Sunday, 28 December 2008

Sexing the Cherry

More Jeanette Winterson. I loved Fingersmith but it doesn't have the same quotability that the Winterson books do. And I haven't even finished Sexing the Cherry yet. Just to be going on with, and to stop myself waking up at night reminding myself I needed to write it down, here's part of the preface, if two passages as long as the one below can count as a preface.

'The Hopi, an Indian tribe, have a language as sophisticated as ours, but no tenses for past, present and future. The division does not exist. What does this say about time?'

Preface to Sexing the Cherry, Jeanette Winterson, published by Vintage (2001), first published in 1989

This intrigues me. I wonder if it's true? I would get very lost without a secure sense that things that have happened happened before, and things that are going on now happen now and things that will happen in the future haven't happened yet. I find it quite comforting to know that things that happened in the past cannot be changed by what happened now, no matter what perception does to them. They happened to somebody else - and that is important to me. Their happening changed who I was, to becoming more who I am now. Of course it doesn't work like that. The way that one's perception of the past changes means that events that happened in the past can have new effects on the person you are now, and hence things that happened in the past still have power now. They aren't dead, much as it is comforting to imagine them so. Winterson examines history a bit in Oranges, saying that 'History is a hammock for swinging and a game for playing. A cat's cradle.' But it is more than that - one can reform history, but in its reforming one can change oneself - since history is a part of oneself.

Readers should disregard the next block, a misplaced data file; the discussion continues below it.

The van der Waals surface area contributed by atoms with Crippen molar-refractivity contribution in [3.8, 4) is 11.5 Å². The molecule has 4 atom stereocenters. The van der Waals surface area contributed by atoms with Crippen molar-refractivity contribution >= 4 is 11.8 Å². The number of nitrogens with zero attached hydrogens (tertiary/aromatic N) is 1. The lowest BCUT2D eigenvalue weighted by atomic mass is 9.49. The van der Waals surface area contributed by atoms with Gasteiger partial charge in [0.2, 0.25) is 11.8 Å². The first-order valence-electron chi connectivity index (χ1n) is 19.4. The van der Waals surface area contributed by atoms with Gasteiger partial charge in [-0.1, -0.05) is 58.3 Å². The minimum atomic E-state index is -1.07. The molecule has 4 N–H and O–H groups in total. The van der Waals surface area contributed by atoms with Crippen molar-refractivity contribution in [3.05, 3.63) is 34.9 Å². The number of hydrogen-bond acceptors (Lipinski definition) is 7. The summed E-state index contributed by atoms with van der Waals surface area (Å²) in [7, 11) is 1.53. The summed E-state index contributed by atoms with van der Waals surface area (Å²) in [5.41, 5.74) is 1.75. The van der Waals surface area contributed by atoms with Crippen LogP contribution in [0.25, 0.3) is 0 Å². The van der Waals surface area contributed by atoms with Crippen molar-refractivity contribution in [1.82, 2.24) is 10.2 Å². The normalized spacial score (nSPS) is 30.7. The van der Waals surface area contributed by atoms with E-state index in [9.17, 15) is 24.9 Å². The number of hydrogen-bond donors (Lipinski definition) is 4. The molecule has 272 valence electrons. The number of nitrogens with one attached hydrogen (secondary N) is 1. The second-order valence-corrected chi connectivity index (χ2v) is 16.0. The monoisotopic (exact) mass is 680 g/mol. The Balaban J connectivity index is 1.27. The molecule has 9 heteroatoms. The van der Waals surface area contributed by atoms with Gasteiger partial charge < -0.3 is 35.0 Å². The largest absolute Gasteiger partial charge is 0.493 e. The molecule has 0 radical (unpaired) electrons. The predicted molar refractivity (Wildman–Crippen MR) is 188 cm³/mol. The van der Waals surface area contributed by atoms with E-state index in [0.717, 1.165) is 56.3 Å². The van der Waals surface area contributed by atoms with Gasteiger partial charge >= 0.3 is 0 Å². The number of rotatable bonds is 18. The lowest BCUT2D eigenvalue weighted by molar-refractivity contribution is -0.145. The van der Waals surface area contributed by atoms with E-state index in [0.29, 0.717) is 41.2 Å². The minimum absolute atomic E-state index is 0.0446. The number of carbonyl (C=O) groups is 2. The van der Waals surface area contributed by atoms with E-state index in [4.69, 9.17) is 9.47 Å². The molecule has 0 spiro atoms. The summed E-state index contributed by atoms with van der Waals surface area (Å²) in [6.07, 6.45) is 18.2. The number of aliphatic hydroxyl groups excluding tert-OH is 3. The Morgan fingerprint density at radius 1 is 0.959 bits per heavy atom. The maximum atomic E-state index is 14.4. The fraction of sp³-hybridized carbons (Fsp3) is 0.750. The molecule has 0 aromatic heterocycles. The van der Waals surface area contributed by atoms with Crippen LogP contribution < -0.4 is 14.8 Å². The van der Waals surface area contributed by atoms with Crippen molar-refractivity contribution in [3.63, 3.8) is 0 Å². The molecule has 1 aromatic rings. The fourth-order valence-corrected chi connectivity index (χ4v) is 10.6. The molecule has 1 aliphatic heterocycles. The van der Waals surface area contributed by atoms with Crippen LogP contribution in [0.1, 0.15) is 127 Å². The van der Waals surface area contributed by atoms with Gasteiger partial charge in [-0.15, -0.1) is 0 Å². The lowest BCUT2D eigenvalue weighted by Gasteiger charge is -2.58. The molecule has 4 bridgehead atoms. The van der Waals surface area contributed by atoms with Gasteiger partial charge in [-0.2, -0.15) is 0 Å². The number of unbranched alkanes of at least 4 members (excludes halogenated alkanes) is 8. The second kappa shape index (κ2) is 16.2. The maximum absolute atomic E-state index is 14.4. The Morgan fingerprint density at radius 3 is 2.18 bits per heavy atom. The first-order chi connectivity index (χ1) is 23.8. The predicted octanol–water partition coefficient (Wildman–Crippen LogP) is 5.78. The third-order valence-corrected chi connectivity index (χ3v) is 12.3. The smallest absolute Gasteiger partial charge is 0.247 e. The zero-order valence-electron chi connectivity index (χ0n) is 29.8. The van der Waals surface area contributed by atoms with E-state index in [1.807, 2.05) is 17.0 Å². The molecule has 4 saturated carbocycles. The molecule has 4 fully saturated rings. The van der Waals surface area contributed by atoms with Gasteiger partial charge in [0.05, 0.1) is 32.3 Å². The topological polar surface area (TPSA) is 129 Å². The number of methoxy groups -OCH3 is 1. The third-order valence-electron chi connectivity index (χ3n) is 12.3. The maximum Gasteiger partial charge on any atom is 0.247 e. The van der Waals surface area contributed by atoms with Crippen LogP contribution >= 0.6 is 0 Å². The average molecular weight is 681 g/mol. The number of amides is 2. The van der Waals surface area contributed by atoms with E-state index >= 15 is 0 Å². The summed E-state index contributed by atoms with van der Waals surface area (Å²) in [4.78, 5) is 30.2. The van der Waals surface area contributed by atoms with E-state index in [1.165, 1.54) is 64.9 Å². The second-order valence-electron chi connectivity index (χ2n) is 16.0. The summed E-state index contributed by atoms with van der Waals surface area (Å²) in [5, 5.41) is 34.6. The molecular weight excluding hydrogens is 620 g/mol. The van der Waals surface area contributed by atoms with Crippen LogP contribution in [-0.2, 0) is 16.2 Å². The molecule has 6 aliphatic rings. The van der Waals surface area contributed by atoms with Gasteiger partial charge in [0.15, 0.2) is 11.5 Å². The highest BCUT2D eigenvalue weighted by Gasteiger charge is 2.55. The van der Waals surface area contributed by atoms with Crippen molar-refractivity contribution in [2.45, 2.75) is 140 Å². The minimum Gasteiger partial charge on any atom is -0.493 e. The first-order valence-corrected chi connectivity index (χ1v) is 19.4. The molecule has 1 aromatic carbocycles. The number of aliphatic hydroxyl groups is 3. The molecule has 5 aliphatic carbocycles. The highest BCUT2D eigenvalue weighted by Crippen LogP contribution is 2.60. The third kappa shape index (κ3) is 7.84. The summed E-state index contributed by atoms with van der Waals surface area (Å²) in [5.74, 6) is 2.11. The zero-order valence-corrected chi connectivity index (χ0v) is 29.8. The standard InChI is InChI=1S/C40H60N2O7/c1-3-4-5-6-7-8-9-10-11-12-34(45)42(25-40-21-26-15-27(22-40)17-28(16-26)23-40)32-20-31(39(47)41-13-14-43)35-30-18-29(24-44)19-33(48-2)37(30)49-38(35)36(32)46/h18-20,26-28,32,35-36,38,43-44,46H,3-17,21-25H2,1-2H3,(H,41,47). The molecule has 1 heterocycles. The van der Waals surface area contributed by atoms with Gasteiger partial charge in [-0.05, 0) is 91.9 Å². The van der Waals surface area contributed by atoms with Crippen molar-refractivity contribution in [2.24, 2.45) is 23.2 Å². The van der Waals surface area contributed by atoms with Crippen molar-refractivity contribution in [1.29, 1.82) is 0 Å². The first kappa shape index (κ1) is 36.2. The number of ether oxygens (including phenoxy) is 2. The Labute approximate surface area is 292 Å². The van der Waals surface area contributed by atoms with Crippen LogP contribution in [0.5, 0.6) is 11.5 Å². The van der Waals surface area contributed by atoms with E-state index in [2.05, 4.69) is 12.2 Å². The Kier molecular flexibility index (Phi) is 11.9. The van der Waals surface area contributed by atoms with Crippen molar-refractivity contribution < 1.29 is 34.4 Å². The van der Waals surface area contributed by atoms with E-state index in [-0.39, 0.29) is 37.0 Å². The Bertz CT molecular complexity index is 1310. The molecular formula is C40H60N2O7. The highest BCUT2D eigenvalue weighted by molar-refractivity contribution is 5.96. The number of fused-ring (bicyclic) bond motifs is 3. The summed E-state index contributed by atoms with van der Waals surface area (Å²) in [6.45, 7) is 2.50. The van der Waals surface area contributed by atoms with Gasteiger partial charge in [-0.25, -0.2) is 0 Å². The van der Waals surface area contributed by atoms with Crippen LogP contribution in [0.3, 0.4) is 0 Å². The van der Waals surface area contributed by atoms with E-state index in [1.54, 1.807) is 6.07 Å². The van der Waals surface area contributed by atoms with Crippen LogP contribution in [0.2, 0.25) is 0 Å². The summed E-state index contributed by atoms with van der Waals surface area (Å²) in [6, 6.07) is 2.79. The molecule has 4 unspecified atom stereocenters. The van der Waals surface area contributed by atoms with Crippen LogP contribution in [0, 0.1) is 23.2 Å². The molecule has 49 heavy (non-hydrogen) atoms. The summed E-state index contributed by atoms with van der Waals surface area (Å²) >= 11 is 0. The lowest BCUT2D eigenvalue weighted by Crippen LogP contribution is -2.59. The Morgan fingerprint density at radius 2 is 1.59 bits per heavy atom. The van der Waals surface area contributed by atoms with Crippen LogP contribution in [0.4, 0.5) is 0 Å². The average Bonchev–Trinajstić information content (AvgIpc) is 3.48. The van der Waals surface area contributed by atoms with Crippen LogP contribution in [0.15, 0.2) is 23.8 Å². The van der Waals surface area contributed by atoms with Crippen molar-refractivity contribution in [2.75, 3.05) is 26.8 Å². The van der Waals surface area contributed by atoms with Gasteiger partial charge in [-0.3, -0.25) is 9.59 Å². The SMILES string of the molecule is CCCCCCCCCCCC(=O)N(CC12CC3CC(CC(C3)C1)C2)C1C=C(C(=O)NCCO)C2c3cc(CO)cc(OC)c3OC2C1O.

I need to finish the book, and I'm tired and don't have time. But I haven't finished this rather incoherent thought.

1 comment:

  1. The Hopi are a pretty famous example in psychology - but the whole "no past, present, future" thing is still unclear, and it's certainly not true that they have *no* linguistic concept of past vs future.

    They just think about it very differently to us! This still raises the same interesting questions, though... :)